Energy and Environment

A New, Beautiful Island Has Formed in the Pacific

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“And then one day…an eruption of liquid rock occurred…It threw forth the same kind of rock, with the same violence, and through the same vents in the earth’s core. But this time what was thrown forth reached the surface of the sea. There was a tremendous explosion as the liquid rock struck water and air together. Clouds of steam rose miles into the air. Ash fell hissing upon the heaving waves. Detonations shattered the air for a moment and then echoed away in the immensity of the empty wastes.”

Legendary author James Michener’s eloquent words describe the formation of the islands of Hawaii–the powerful volcanic activity that over the course of millions of years sent a column of rock from the seabed to the open air. Now, off the coast of Japan, it occurs once more.

In November 2013 a small speck of material breached the surface of the Western Pacific Ocean. In the last year and a half, it has widened to nearly 0.95 square miles and the volcanic cone stands several hundred feet tall. The size of the island is expected to slow and be limited, not by the amount of lava that spews forth, but by sea activity; there are already signs of erosion and formation of beaches at the edges of the island. As it stands, this is impressive enough: a modern, visible manifestation of the geological cycle, as some islands and sections of continents erode and disappear, and other brand new ones form right before our eyes.

But there are many more impressive processes that are about to occur on this island–Nishinoshima–that are of major scientific value. As it stands, the island is barren rock. Much of it is still steaming, as the volcano continues to erupt. But once it settles down and begins to cool, it will serve as a good spot for birds to rest. When they do, they will inevitably deposit feces, feathers, vomit, and material that they have unconsciously carried from elsewhere. This can include seeds and fertile soils. Some seeds are specifically designed to float on the wind or surface of the water and may arrive there on their own as well. Therefore, scientists intend to closely monitor the island as it hosts and begins to produce life of its own. The initial sparks and subsequent development of an ecosystem is something rarely observed and studied.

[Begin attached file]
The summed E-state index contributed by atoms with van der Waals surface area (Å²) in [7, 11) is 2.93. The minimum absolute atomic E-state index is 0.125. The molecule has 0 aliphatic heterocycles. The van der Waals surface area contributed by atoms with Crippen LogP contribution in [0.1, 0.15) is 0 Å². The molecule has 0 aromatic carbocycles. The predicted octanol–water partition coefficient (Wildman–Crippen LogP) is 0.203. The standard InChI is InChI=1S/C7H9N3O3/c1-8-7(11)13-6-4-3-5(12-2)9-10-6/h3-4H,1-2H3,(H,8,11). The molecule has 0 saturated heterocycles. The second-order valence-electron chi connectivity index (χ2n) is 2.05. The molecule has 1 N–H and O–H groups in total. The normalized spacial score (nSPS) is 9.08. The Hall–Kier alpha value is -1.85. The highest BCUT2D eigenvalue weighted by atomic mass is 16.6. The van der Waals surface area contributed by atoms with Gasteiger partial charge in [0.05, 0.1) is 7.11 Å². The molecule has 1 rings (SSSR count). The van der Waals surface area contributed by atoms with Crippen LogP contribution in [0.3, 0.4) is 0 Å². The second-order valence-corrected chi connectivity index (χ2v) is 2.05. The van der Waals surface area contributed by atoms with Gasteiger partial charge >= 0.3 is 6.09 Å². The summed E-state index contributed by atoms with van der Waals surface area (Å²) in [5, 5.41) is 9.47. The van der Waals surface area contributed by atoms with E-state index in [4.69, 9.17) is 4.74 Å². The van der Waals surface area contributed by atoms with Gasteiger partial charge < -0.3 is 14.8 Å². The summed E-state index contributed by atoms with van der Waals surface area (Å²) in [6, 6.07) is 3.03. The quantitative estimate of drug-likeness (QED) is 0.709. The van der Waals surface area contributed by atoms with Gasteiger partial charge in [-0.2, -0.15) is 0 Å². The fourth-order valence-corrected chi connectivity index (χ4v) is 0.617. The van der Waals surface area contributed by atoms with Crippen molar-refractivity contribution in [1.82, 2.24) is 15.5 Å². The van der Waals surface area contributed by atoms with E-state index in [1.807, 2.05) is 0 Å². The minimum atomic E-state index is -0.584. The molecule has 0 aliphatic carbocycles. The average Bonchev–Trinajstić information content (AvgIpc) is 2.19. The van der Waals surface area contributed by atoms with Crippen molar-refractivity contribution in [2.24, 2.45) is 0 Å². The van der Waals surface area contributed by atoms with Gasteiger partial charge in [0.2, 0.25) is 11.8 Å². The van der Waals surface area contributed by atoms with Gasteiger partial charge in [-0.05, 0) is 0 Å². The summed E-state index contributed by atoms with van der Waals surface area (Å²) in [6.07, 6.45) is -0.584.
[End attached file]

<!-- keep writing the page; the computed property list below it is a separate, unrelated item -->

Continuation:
It is important to scientists that anyone who goes to the island is cautious not to accidentally carry with them any kind of outside material or life that could influence the early evolutionary process. Evolutionary biologists have raised this concern, as the first people to set foot on the island are likely to be geologists and vulcanologists, who do not have the same foci and concerns. Obviously at this point and for the foreseeable future the island is off limits to civilians and tourists.

Birds are vital to the development of island life. Courtesy Ville Miettinen via Flickr

Birds are vital to the development of island life. Courtesy of Ville Miettinen via Flickr.

The island chain of which Nishinoshima is a part is already known for a variegated and fascinating ecosystem. The Ogasawara Islands are a UNESCO (United Nations Educational, Scientific and Cultural) World Heritage Site. Nishinoshima is therefore on track to be protected and preserved for the sake of humanity’s heritage. This in and of itself, in addition to the fact that it may be absolutely beautiful there in due time, could result in a vibrant tourism industry. Economic interests aside, in the meantime it will be fascinating and moving simply to watch the island develop and flourish, a tangible indication that the Earth around us is active and alive.

Franklin R. Halprin
Franklin R. Halprin holds an MA in History & Environmental Politics from Rutgers University where he studied human-environmental relationships and settlement patterns in the nineteenth century Southwest. His research focuses on the influences of social and cultural factors on the development of environmental policy. Contact Frank at



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